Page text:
Many straight people are insecure about the idea of coming out in a PS. There are many reasons for this, but one of course is that the idea of sexuality being out there for people to view is uncomfortable. A recent commentary in Nature was written by a transgender man at Stanford about how women are still discriminated in the sciences for no good reason. His decision to "come out" in Nature, probably the most prestigious scientific publication available, is admirable. Is there a place for mention of sexuality/gender in Nature? Maybe...as in this case there was a reason for it. Should you write about sexuality in a PS? If there is a reason for it...GoodDoctor said:Well, here comes my soapbox statement for the month (NY and Wash court decisions aren't sitting well, so please allow my ramblings). Since "gay" is such a touchy political topic, it does seem risky to include it. I've posted before that I don't think it's as easy to work into a PS but might work for certain secondary questions. I'm a bit torn on this. Partly because I don't trust other's motives, especially with recent political/judicial/social developements. Partly because I believe I'm an intellegent, dedicated person, and recognize that it takes just such people to stand up and make a difference. I feel a bit sheepish for not wanting to rock the boat until I'm in a better position to be taken seriously (and not have the rug swept out from under me).
In my state (the only one where Clinton finished 3rd in '92, the highest W vote the last two times, and highest % vote for the "destroy gay families" amendment), I feel a bit justified in doing things like dropping pronouns around people who can affect my future. I've got good relationships with a prof I've TA'd for and my PI. My codependent-other and I decided together that it would be unsafe for my future to have him come to the Christmas party or the Dept. pot-luck. Everyone else tells stories about their wife and kids, and I have to avoid talking about my "spouse" of 5 years and his child that I consider my own. I really do believe they would not care at all, but I just don't think I'm in a position to take that chance yet.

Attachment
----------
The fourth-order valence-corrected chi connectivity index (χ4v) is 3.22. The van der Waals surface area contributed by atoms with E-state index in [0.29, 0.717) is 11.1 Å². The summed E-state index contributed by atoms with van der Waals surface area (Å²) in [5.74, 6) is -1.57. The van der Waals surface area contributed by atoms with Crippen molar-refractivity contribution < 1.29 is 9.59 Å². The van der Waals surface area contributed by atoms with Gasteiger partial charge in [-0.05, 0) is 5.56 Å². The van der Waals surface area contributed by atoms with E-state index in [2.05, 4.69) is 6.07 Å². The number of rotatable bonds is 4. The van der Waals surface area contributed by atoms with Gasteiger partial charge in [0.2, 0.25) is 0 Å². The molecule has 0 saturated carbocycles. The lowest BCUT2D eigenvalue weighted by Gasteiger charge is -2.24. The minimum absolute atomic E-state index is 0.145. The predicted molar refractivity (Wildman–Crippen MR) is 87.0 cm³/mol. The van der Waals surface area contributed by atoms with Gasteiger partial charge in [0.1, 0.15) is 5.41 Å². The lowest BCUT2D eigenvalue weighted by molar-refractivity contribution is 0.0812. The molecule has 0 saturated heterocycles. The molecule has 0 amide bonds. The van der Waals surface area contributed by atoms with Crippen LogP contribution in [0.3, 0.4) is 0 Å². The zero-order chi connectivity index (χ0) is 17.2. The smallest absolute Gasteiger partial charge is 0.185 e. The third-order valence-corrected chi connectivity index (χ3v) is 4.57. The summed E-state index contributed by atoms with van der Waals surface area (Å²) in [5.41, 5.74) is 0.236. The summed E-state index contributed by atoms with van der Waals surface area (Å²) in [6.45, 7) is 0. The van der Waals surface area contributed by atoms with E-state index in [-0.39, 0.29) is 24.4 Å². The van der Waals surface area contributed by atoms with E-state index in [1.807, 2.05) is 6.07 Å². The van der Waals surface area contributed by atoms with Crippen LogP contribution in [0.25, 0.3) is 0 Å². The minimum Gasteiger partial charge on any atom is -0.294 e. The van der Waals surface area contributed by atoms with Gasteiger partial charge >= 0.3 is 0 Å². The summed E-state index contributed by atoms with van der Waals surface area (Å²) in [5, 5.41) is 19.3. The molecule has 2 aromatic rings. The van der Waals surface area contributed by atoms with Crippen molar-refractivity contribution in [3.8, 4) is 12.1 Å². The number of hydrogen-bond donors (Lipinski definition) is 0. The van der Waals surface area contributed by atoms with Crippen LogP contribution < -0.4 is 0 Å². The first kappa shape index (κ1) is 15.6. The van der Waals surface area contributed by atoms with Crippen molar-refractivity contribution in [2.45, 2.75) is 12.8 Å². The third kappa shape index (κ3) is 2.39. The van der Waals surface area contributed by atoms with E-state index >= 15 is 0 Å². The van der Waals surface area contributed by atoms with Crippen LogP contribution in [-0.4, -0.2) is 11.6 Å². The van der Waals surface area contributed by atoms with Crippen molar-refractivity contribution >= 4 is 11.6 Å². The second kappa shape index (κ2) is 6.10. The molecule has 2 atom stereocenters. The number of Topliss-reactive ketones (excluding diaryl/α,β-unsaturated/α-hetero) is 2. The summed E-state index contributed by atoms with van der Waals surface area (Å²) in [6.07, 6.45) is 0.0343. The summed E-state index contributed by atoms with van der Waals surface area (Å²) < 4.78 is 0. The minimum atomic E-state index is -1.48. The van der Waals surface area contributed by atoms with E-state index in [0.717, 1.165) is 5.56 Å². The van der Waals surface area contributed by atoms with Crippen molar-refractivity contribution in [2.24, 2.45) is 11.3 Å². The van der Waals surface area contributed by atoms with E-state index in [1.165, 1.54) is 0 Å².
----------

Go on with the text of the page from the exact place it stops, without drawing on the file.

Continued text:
OP, it worked out for frycek. You guys sound well-spoken and confident enough to be out to people who can affect your future on a whim. I applaud you for that. I generally have faith in people (perhaps why the recent political events have been so shocking) and especially smart profs, and think that educated adcoms will be fine with a well constructed response that involves being gay. Some might say it's dumb to do it, but that's just a step away from foolhardy, which is just a small leap up to couragous. Good luck.
It is true that writing effectively about being gay can be a plus on committees, assuming it adds to your diversity. This angers many straight applicants who loathe any URM-type advantages. I am sure if I started a thread: "OK to check Native American box if I am 10% Native American?" I would receive hundreds, if not thousands of negative responses, mostly in the form of tirades against my decision to check Native American. This is because people inherently know this is an advantage in a competitive process. They feel the same way about people who write about sexuality. Being gay isn't URM, but it can add some color to the app which is generally bored as ****. I say go for it. Write about your sexuality if it adds. If it doesn't, don't do it. It will seem forced. It's really important to realize that most of the people on this board have little knowledge of what makes a good PS, so they can't judge. Consider the source: many premeds are not the best writers nor the most interesting people...Many simply can't relate outside the organic bubble and studying 10+ hours a day, MCATS, and standardized testing on the physical sciences. As a result, you should listen to your heart and others. The people who will read the essays will be sympathetic if you feel you have overcome something as part of being gay.